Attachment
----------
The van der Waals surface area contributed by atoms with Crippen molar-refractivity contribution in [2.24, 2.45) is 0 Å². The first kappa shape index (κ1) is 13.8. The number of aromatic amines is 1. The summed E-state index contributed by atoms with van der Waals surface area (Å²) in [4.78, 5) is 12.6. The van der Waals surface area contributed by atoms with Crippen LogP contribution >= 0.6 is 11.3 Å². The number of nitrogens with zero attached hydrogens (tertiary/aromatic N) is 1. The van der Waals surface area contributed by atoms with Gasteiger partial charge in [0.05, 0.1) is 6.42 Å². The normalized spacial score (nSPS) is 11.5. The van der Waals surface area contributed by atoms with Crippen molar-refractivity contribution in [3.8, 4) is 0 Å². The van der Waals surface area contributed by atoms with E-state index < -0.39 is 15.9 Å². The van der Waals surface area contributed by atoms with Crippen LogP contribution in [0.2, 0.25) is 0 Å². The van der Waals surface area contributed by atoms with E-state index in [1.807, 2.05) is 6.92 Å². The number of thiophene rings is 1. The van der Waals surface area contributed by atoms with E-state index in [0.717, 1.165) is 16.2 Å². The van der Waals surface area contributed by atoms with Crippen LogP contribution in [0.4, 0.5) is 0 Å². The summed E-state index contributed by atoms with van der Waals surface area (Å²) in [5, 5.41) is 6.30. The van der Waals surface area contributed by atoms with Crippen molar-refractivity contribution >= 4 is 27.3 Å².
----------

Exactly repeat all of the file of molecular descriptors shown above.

The van der Waals surface area contributed by atoms with Crippen molar-refractivity contribution in [2.24, 2.45) is 0 Å². The first kappa shape index (κ1) is 13.8. The number of aromatic amines is 1. The summed E-state index contributed by atoms with van der Waals surface area (Å²) in [4.78, 5) is 12.6. The van der Waals surface area contributed by atoms with Crippen LogP contribution >= 0.6 is 11.3 Å². The number of nitrogens with zero attached hydrogens (tertiary/aromatic N) is 1. The van der Waals surface area contributed by atoms with Gasteiger partial charge in [0.05, 0.1) is 6.42 Å². The normalized spacial score (nSPS) is 11.5. The van der Waals surface area contributed by atoms with Crippen molar-refractivity contribution in [3.8, 4) is 0 Å². The van der Waals surface area contributed by atoms with E-state index < -0.39 is 15.9 Å². The van der Waals surface area contributed by atoms with Crippen LogP contribution in [0.2, 0.25) is 0 Å². The van der Waals surface area contributed by atoms with E-state index in [1.807, 2.05) is 6.92 Å². The number of thiophene rings is 1. The van der Waals surface area contributed by atoms with E-state index in [0.717, 1.165) is 16.2 Å². The van der Waals surface area contributed by atoms with Crippen LogP contribution in [0.4, 0.5) is 0 Å². The summed E-state index contributed by atoms with van der Waals surface area (Å²) in [5, 5.41) is 6.30. The van der Waals surface area contributed by atoms with Crippen molar-refractivity contribution >= 4 is 27.3 Å².